foresee and are happening right now. Especially in the post COVID pandemic era where there's a huge backlog of cases,


demand for healthcare is higher than ever. So those are the things that I think we need to work on , between healthcare


partners and industry, and trying to find that ground where, you know, we're working towards a goal that together basically.


Fantastic. Christina, I think you have a really interesting perspective, particularly and I, you don't need to focus on limbic but with your role as an NHS


navigator with digital health London, from your perspective, the HSMs roles is to increase adoption of innovation.


And you are usually very good at connecting innovators to, to trust and,


and, and the like, What could we do better, from the NHS perspective to help


innovators and to get the most out of it? I think this sort of the biggest sort of barrier is around implementation


and we know that workforce sort of what current workforce are kind of on their knees at the moment. There's a huge workforce crisis.


Taking on a new innovation is just an extra thing for our clinicians and our workforce, our service managers to do when they're already


inundated with an elective backlog. so trying to get that initial implementation is a huge barrier


for the workforce generally. I mean, I think the issue is it's not just the fact that the workforce is burnt out.


It's the fact that, you know, positions are not being filled. And so even if we recruited more clinicians, if there was money to do so,


we were gonna really struggle to recruit clinicians and to recruit workforce. So AI therefore supports, can support the workforce, when they're already


depleted, um, you know, I know of jobs that have been readvertised


because they're just not being filled. Whereas maybe five, 10 years ago, they were filled very, very quickly and you'd maybe have 50 people applying for the same job.


That's not really the case anymore. So that's the sort of first thing is around implementation when the workforce are on their knees and kinda encourage innovators to do is really help with that


implementation process to sort, almost provide project management support to


the NHS trust or to the NHS organization, to help with that implementation


process, to offload the burden on clinicians, just for that initial phase.


And so it becomes almost business as usual, and then there can be a transition period across. So that would be, sort of my thoughts on.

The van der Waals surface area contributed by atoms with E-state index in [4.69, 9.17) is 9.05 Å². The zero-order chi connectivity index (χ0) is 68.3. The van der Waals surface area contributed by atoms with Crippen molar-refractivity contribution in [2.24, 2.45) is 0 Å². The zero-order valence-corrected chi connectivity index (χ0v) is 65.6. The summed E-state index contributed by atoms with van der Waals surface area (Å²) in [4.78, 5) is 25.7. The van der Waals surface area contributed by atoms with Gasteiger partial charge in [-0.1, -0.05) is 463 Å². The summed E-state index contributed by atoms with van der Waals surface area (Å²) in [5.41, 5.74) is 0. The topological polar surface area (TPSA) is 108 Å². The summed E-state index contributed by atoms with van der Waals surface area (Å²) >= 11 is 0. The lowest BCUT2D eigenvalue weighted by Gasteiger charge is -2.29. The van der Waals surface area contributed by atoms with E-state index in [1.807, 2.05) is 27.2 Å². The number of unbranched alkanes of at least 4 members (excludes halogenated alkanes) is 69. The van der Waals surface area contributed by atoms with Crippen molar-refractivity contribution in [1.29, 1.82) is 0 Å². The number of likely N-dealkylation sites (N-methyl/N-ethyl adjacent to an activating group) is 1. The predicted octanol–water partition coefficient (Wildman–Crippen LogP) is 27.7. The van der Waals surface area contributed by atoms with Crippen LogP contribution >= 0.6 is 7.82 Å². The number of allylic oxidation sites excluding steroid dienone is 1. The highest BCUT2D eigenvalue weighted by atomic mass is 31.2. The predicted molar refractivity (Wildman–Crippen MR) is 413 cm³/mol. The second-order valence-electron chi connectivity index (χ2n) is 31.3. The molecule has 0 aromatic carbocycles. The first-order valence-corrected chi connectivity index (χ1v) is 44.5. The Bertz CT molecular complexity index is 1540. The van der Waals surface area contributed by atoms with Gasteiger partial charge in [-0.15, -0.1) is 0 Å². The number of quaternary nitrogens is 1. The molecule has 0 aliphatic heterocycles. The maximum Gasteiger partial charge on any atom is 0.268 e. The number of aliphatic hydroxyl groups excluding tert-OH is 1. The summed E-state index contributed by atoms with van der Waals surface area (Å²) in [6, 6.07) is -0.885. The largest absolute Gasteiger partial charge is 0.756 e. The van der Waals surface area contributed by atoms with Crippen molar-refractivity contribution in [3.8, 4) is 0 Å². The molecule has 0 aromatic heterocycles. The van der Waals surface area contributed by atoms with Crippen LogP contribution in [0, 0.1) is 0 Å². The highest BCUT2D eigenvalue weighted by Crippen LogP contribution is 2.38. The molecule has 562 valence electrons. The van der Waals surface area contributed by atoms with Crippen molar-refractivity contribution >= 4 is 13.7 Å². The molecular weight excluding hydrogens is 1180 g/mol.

Fantastic. And that leads nicely to what I wanted to ask Amar on this topic. Um, and it also relates to computers, AI lab, that, and the forum that she has.


Amar, you talked about, a, sort of a hub that you're trying to build and a sort of an in-house team. How far can you, can we take that your in your local account as a


PCN, or just generally as an NHS where we are sort of in housing, some of the deeper technical E.


When it comes to AI just conscious of time, but briefly your thoughts on that would be interesting on how far we can go with that.


Yeah. I mean, there's a, there's an interview with Satya and Nadela who's Microsoft's CEO and, they ask him what is the real innovation that they see with AI and his


response was, he's most excited about the grassroot uptake, the idea that someone


who's doing a job every day can have a. A bit of software will code that is already built for them.


So they can then apply in a, you know, a day to day thing that can help. And that's essentially, you know, where the real innovation comes.


It comes from the kind of, you know, the ground up. And so it's kind of enabling people to do that now, you know, realistically


we can't expect everyone in an organization to become a specialist. And whatever data science, that's just not gonna happen, but you can


certainly target people that are interested in it and have, have some sort of local structure, whether they can then engage with the wider group.


So I think it's about, you know, providing opportunities locally to do that. And then, you know, providing support where they can take it to the next stage.


So, you know, we have like local innovation agencies or innovation funding to where we can take that route.


I suppose. The other, the other element is that I suppose it's Kavita's point about expectations. I mean an AI product is essentially a startup really, or it's being used as a,


like a similar way to a startup company. I mean, how many startup companies are still alive in five years time?


10 years time. And I think that's the reality of it. So, it's being aware that, you know, when you're investing in this area , be


realistic about what you are trying to achieve and in infrastructure and governance and ethics and , all of that kind of thing can then grow other


elements rather than gambling essentially on a few topics that questionable,


whether they'll be around in five years. Fantastic Amar no, very, very pertinent point at the end.


No, completely agree. That brings us to one minute to go. And so I'll take the opportunity to wrap up then.